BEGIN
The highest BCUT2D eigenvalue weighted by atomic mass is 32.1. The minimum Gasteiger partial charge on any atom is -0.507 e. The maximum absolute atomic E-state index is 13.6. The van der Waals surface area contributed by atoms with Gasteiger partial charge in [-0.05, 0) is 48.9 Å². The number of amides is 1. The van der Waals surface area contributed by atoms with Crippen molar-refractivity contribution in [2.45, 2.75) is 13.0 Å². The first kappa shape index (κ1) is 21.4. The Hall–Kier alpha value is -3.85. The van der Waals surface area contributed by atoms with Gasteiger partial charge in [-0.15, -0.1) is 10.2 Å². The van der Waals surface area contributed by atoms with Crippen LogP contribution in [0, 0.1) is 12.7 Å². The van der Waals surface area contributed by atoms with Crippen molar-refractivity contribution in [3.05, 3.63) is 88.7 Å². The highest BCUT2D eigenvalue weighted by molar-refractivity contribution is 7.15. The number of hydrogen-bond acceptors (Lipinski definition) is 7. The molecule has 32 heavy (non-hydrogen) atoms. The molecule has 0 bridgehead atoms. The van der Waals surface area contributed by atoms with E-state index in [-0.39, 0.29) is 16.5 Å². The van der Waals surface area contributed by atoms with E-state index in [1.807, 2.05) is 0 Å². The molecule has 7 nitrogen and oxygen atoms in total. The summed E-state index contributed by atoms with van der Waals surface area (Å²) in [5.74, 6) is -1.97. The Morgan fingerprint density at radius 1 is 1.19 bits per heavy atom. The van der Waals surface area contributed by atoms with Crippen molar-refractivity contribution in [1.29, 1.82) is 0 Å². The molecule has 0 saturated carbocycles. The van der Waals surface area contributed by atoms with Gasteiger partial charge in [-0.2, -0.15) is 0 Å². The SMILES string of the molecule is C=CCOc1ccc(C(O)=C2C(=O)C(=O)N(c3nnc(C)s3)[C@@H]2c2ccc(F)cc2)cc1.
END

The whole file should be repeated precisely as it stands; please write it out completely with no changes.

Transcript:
The highest BCUT2D eigenvalue weighted by atomic mass is 32.1. The minimum Gasteiger partial charge on any atom is -0.507 e. The maximum absolute atomic E-state index is 13.6. The van der Waals surface area contributed by atoms with Gasteiger partial charge in [-0.05, 0) is 48.9 Å². The number of amides is 1. The van der Waals surface area contributed by atoms with Crippen molar-refractivity contribution in [2.45, 2.75) is 13.0 Å². The first kappa shape index (κ1) is 21.4. The Hall–Kier alpha value is -3.85. The van der Waals surface area contributed by atoms with Gasteiger partial charge in [-0.15, -0.1) is 10.2 Å². The van der Waals surface area contributed by atoms with Crippen LogP contribution in [0, 0.1) is 12.7 Å². The van der Waals surface area contributed by atoms with Crippen molar-refractivity contribution in [3.05, 3.63) is 88.7 Å². The highest BCUT2D eigenvalue weighted by molar-refractivity contribution is 7.15. The number of hydrogen-bond acceptors (Lipinski definition) is 7. The molecule has 32 heavy (non-hydrogen) atoms. The molecule has 0 bridgehead atoms. The van der Waals surface area contributed by atoms with E-state index in [-0.39, 0.29) is 16.5 Å². The van der Waals surface area contributed by atoms with E-state index in [1.807, 2.05) is 0 Å². The molecule has 7 nitrogen and oxygen atoms in total. The summed E-state index contributed by atoms with van der Waals surface area (Å²) in [5.74, 6) is -1.97. The Morgan fingerprint density at radius 1 is 1.19 bits per heavy atom. The van der Waals surface area contributed by atoms with Crippen molar-refractivity contribution in [1.29, 1.82) is 0 Å². The molecule has 0 saturated carbocycles. The van der Waals surface area contributed by atoms with Gasteiger partial charge in [-0.2, -0.15) is 0 Å². The SMILES string of the molecule is C=CCOc1ccc(C(O)=C2C(=O)C(=O)N(c3nnc(C)s3)[C@@H]2c2ccc(F)cc2)cc1.